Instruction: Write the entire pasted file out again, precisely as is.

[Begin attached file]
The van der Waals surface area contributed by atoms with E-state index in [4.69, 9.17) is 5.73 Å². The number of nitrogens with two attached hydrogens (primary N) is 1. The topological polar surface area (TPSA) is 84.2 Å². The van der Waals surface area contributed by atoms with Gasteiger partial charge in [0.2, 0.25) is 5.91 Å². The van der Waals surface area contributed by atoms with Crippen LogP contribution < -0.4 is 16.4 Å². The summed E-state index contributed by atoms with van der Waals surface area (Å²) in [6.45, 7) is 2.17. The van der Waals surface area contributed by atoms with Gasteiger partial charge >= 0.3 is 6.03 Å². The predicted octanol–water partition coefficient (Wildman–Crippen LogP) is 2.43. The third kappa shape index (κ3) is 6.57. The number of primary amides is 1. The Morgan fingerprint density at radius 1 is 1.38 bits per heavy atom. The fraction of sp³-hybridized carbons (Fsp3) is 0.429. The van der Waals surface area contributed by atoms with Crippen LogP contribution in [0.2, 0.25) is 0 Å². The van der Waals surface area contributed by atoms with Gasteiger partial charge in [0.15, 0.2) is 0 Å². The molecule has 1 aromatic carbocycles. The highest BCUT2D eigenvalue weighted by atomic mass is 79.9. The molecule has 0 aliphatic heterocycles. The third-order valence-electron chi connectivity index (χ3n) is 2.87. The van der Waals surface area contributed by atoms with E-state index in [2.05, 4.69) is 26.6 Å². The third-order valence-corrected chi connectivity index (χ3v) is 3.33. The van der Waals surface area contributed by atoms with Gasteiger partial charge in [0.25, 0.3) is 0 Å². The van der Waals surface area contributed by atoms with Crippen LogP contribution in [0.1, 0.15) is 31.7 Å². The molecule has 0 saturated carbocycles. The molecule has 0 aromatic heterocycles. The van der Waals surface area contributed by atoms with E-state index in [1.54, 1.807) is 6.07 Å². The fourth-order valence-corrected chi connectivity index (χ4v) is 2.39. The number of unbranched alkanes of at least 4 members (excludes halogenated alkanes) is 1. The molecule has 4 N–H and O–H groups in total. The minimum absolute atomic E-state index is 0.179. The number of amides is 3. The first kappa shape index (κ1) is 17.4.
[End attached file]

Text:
The van der Waals surface area contributed by atoms with E-state index in [4.69, 9.17) is 5.73 Å². The number of nitrogens with two attached hydrogens (primary N) is 1. The topological polar surface area (TPSA) is 84.2 Å². The van der Waals surface area contributed by atoms with Gasteiger partial charge in [0.2, 0.25) is 5.91 Å². The van der Waals surface area contributed by atoms with Crippen LogP contribution < -0.4 is 16.4 Å². The summed E-state index contributed by atoms with van der Waals surface area (Å²) in [6.45, 7) is 2.17. The van der Waals surface area contributed by atoms with Gasteiger partial charge >= 0.3 is 6.03 Å². The predicted octanol–water partition coefficient (Wildman–Crippen LogP) is 2.43. The third kappa shape index (κ3) is 6.57. The number of primary amides is 1. The Morgan fingerprint density at radius 1 is 1.38 bits per heavy atom. The fraction of sp³-hybridized carbons (Fsp3) is 0.429. The van der Waals surface area contributed by atoms with Crippen LogP contribution in [0.2, 0.25) is 0 Å². The van der Waals surface area contributed by atoms with Gasteiger partial charge in [0.15, 0.2) is 0 Å². The molecule has 1 aromatic carbocycles. The highest BCUT2D eigenvalue weighted by atomic mass is 79.9. The molecule has 0 aliphatic heterocycles. The third-order valence-electron chi connectivity index (χ3n) is 2.87. The van der Waals surface area contributed by atoms with E-state index in [2.05, 4.69) is 26.6 Å². The third-order valence-corrected chi connectivity index (χ3v) is 3.33. The van der Waals surface area contributed by atoms with Gasteiger partial charge in [0.25, 0.3) is 0 Å². The van der Waals surface area contributed by atoms with Crippen LogP contribution in [0.1, 0.15) is 31.7 Å². The molecule has 0 saturated carbocycles. The molecule has 0 aromatic heterocycles. The van der Waals surface area contributed by atoms with E-state index in [1.54, 1.807) is 6.07 Å². The fourth-order valence-corrected chi connectivity index (χ4v) is 2.39. The number of unbranched alkanes of at least 4 members (excludes halogenated alkanes) is 1. The molecule has 4 N–H and O–H groups in total. The minimum absolute atomic E-state index is 0.179. The number of amides is 3. The first kappa shape index (κ1) is 17.4.